Stevenson wrote out his account of the meeting right after it happened, but he filed it away and did not disclose the Russian offer. It was revealed by his biographer and former aide, John Bartlow Martin, in his 1977 book Adlai Stevenson and the World, and has been documented in other Stevenson biographies, including Porter McKeever's Adlai Stevenson: His Life and Legacy (1989).

A few days after the meeting, Stevenson wrote a letter to Menshikov, indicating he would not be a candidate in 1960 but that if he were running, he would decline any help from the Russians. He closed with an expression of the hope that the future "will see ever closer and improving relations between our great countries."

Stevenson wanted to discourage any additional Russian meddling, He confided in New York Times Washington bureau chief James Reston, who wrote a general article on January 24 saying that the Russians were showing "both a keen interest in the United States election and appalling ignorance of the dangers in commenting on it." Reston added that "even the Soviet Ambassador here, Mikhail Menshikov, has been talking freely about his opinions of the candidates and leaving no doubt among his hearers about how the Soviet Union would like to see the election turn out in November." Reston did not disclose Menshikov's preference or say anything about the meeting Stevenson had revealed to him. But he did warn that Americans would not tolerate foreign interference in their elections. The last time an ambassador expressed a preference for a candidate, the British ambassador back in 1888, the president quickly kicked him out of the country (an episode described in a September 4, 2016 post here on the History News Network). Reston's subtle warning may have deterred the Russians from further interference in the 1960 election.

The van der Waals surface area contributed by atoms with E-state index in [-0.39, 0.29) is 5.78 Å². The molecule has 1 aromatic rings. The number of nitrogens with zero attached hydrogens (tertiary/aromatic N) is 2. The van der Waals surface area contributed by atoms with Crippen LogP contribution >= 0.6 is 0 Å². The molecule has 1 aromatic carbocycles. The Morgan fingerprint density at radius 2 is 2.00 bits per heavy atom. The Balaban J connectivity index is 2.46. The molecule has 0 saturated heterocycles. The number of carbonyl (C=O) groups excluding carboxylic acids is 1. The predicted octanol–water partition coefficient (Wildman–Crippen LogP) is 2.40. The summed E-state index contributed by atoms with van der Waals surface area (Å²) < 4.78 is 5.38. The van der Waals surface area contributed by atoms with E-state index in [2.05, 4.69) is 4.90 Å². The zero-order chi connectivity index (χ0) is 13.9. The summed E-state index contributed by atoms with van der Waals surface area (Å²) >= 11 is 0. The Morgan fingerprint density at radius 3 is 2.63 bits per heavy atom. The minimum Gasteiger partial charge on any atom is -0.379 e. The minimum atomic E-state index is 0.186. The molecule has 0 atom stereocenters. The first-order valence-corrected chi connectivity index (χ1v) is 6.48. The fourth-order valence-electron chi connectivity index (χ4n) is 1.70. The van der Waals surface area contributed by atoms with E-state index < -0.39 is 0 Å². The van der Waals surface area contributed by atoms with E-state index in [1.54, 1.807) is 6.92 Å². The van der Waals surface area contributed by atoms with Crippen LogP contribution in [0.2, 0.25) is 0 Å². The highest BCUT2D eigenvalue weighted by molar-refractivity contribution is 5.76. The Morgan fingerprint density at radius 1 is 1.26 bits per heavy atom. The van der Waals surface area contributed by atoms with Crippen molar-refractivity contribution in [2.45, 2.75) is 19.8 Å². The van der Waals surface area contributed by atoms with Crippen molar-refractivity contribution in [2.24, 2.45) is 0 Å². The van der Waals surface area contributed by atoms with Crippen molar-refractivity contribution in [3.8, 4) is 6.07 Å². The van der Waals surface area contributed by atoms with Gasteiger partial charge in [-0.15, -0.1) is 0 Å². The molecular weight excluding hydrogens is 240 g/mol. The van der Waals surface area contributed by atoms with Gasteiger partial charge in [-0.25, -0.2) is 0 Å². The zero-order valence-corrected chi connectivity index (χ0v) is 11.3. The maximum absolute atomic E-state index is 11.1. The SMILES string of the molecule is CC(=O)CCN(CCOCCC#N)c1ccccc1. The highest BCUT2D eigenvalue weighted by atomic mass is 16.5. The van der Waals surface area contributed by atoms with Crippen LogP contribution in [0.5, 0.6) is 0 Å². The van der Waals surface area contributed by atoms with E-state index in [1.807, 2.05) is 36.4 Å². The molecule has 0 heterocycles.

Stevenson did not run for president in 1960. John F. Kennedy was nominated by the Democrats and narrowly defeated Republican Richard Nixon.

Stevenson served as U.S. Ambassador to the United Nations from 1961 to 1965. The hopes he had expressed in his letter to Menshikov for better relations between the two nations were not fulfilled. The Cold War between the USSR and the US continued to be intense. Stevenson wound up opposing and criticizing the Russians often at the UN, particularly during the Cuban missile crisis in the fall of 1962, when he accused them of duplicity and provocation leading to the brink of war.

If the Russians did meddle any further in the 1960 presidential contest, or in any subsquent presidential election prior to the 2016 campaign, it has not become public knowledge.

This year, though, the press had already widely reported evidence of Russian hacking of Democratic campaign material to advantage Donald Trump. President Obama has promised to release the CIA report before leaving office and Congress will also investigate. That seems likely to provide additional concrete evidence of interference and manipulation.

If that happens, Americans should be appalled. But by then it may be too late to make any real difference.